Síle Englert is a poet, fiction writer, and artist from London, Ontario. She is the author of The Phobic’s Handbook (Anstruther Press, 2020) and Threadbare (Baseline Press, 2019). Her poetry placed Second in Contemporary Verse 2’s 2-Day Poem Contest, was shortlisted for Arc Poetry Magazine’s Poem of the Year, and has appeared in journals including The Fiddlehead, Room Magazine, Contemporary Verse 2, Canthius, The /tƐmz/ Review, and The Minola Review. She is on the board of the Poetry London Reading series, as well as PRISM International’s editorial board.
Síle writes lyrical, free style poetry emphasizing the musicality of language. Her work wanders between the dark, the whimsical, and the weird, exploring themes of nature and climate change, science, history, and feminism. A passion for trivia and the tiny details of the universe allows her to approach difficult subjects in unusual ways, promoting poetry as a force for connection and empathy.
I did read some poetry in high school but it was mostly the classics and the usual modern fare with a few pieces by Canadian poets like Margaret Atwood. I wish I had known there was a whole world of poetry outside the narrow window we looked through in English class.
W. H. Auden's "Musee des Beaux Arts" is one that I particularly loved and remembered over the years. The contrast between Auden's almost conversational tone and the disturbing theme of looking away from human suffering was interesting to me. I think it was one of the first poems to show me that there are infinite ways to approach every subject. And being a visual artist as well as a poet, I was delighted with the idea that poetry could be about art, that the boundaries between artisic media could be pushed and challenged.
I think I wrote my first poem at about age nine; I experienced a loss and was trying to understand my grief. Writing became the way I felt most comfortable examining and expressing my emotions. I remember watching Anne of Green Gables over and over as a child, listening to Megan Follows as Anne reciting "The Lady of Shalott" while she walked in the woods. It made sense to me, to find comfort in the beauty of language and poetry.
Thinking of myself as a poet was a very gradual process. I didn't do it comfortably until well into my thirties, when I stopped trying to define what a "real poet" was externally, according to other people's progress. Maybe I wasn't a poet until I had poems printed in a literary journal, or until I had a whole book of my own published? Ultimately, you are a poet if you write poetry. That looks different from person to person. For me it means poetry is as much a part of me as my name or my eye colour. It means I will always be learning how to be a poet, broadening my skills and challenging myself.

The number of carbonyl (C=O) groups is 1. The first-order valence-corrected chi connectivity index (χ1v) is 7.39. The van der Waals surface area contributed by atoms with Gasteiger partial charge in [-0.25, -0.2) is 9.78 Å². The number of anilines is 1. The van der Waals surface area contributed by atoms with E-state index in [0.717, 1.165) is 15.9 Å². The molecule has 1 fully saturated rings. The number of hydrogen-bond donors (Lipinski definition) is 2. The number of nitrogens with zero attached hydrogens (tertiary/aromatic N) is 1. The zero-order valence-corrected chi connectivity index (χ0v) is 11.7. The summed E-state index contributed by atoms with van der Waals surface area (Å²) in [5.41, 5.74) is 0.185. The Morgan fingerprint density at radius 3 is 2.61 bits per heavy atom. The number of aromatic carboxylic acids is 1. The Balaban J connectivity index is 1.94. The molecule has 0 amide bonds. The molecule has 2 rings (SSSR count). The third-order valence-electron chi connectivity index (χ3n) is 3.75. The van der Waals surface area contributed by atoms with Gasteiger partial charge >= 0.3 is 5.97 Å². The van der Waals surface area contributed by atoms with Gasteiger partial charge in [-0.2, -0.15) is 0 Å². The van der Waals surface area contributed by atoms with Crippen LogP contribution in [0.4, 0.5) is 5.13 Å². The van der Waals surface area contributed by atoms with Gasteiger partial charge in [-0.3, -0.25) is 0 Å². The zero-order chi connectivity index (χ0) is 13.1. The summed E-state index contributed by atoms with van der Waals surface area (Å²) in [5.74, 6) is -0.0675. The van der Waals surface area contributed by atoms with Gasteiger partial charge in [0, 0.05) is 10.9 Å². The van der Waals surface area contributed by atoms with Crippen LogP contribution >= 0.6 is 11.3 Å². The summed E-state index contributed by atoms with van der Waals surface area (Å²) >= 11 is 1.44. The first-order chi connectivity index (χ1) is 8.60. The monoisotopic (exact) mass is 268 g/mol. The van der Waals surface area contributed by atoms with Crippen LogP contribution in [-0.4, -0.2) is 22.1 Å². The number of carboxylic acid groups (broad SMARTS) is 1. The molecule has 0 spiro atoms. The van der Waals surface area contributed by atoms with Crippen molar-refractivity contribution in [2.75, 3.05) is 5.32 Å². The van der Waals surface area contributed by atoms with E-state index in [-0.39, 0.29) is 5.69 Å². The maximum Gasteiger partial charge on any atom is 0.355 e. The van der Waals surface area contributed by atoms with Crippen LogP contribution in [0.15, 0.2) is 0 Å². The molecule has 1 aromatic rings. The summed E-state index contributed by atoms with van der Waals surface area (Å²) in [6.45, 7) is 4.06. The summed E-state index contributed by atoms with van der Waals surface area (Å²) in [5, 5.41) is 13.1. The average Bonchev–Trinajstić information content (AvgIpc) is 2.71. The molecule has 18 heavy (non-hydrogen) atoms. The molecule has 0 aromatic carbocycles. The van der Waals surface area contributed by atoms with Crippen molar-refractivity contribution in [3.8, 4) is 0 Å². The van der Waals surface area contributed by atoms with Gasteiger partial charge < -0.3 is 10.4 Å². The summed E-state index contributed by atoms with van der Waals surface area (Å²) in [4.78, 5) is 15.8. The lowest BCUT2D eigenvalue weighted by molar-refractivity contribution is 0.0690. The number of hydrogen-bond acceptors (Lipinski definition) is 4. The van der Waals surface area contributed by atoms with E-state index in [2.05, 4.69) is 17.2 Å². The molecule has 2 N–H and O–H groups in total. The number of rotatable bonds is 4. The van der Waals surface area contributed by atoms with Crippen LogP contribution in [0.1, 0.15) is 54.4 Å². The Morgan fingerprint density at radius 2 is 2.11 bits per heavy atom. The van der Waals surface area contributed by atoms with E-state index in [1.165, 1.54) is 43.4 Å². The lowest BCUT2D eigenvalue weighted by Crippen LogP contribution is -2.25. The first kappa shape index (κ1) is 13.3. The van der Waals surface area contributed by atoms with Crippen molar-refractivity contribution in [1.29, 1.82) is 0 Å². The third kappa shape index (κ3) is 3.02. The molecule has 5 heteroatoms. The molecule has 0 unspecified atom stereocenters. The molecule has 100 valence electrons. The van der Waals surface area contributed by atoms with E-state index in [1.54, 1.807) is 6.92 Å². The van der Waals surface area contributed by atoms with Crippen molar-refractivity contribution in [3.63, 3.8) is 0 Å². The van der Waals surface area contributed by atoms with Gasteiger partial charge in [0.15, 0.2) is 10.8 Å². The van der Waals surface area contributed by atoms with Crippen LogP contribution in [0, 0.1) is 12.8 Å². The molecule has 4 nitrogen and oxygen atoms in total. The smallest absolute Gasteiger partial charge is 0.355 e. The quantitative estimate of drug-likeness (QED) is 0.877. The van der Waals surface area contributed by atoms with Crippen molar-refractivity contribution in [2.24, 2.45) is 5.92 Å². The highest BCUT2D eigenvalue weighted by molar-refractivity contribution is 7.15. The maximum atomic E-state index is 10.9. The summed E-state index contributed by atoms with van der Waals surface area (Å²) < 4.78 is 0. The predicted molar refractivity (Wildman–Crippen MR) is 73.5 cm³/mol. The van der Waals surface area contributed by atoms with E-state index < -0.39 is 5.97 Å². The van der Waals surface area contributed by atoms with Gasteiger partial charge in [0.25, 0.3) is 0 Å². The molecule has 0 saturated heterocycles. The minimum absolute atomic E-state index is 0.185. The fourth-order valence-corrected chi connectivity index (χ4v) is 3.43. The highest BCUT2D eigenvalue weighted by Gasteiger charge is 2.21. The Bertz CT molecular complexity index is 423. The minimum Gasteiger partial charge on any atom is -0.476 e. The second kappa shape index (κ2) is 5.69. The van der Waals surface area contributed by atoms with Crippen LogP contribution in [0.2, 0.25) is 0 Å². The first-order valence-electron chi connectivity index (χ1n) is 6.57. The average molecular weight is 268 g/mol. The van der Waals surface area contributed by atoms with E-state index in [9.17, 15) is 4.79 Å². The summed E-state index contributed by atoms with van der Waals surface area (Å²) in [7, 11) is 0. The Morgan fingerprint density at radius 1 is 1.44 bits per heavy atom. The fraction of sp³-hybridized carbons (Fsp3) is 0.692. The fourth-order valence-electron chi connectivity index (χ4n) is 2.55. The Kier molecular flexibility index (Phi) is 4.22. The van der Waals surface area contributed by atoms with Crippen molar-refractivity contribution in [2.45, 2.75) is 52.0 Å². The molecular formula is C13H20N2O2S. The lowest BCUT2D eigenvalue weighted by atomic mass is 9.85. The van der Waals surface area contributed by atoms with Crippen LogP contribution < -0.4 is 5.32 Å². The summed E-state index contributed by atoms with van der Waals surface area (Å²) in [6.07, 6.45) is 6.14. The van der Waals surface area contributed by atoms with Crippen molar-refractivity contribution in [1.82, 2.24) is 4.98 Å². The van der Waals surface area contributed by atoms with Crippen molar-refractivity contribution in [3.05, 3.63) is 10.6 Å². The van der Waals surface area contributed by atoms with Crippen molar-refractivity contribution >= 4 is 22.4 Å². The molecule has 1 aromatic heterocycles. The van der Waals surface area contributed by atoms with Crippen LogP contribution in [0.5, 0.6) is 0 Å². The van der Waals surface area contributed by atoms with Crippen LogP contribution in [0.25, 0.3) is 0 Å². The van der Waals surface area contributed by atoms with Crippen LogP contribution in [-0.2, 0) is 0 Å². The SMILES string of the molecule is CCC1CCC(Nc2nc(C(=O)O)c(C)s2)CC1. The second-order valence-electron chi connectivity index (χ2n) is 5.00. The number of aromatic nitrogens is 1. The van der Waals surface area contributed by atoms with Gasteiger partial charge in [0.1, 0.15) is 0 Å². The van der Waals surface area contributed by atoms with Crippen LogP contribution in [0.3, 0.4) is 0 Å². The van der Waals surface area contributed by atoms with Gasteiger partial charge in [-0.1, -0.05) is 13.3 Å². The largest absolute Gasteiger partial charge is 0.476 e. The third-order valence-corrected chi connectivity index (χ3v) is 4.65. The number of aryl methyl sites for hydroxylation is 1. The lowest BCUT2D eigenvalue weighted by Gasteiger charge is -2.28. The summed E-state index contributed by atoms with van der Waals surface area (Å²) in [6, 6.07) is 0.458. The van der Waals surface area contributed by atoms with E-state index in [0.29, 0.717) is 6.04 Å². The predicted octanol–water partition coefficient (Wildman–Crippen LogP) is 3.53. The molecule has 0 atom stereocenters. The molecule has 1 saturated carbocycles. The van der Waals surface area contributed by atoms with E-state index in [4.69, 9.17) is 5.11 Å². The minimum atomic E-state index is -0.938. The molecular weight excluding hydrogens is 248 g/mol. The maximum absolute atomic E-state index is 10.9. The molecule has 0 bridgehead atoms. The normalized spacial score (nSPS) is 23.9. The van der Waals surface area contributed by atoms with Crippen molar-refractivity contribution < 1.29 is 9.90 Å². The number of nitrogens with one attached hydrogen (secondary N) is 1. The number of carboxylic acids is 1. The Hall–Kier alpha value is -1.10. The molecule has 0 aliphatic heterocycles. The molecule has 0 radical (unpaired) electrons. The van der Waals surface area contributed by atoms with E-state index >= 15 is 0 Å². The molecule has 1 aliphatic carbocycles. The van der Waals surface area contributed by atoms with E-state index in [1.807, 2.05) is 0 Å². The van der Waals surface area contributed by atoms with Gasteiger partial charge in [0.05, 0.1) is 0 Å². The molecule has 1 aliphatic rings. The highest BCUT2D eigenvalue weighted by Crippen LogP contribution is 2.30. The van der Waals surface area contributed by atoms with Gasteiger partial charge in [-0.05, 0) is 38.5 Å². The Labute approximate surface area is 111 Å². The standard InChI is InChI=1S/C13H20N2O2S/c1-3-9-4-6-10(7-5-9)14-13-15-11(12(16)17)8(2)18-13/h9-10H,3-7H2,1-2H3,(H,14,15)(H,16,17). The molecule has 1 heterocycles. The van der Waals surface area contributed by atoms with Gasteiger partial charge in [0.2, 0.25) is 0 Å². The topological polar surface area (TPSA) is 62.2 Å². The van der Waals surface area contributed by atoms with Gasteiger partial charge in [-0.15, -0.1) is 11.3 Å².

I don't think a poet has a single "job." Like any art form, poetry leaves room for endless voices, variations and possibilities. It will always depend on the individual poet and what their passions are. Some poets write to teach, to illustrate or tell a story. Others write to protest and resist. Poems can be written as a challenge to language, to make it work harder and accomplish more or to break it down and experiment with it. A poet's job could be as simple as sharing something beautiful or making people laugh. I think the one thing that all of these have in common is empathy. A poet works to form a connection by making the reader feel something, to draw them into an experience or an emotion and immerse them in it.
I would choose "Sons of Orion" by Canisia Lubrin. I love the music of this poem when read aloud: the rhythm, the mix of soft and harsh sounds and the bits of alliteration. Certain phrases, like "the bulk of wound" and "the body's exotic architecture" are particularly stunning. I also appreciate that it asks questions of its readers, challenging us to see and think about something that might be outside of our experience.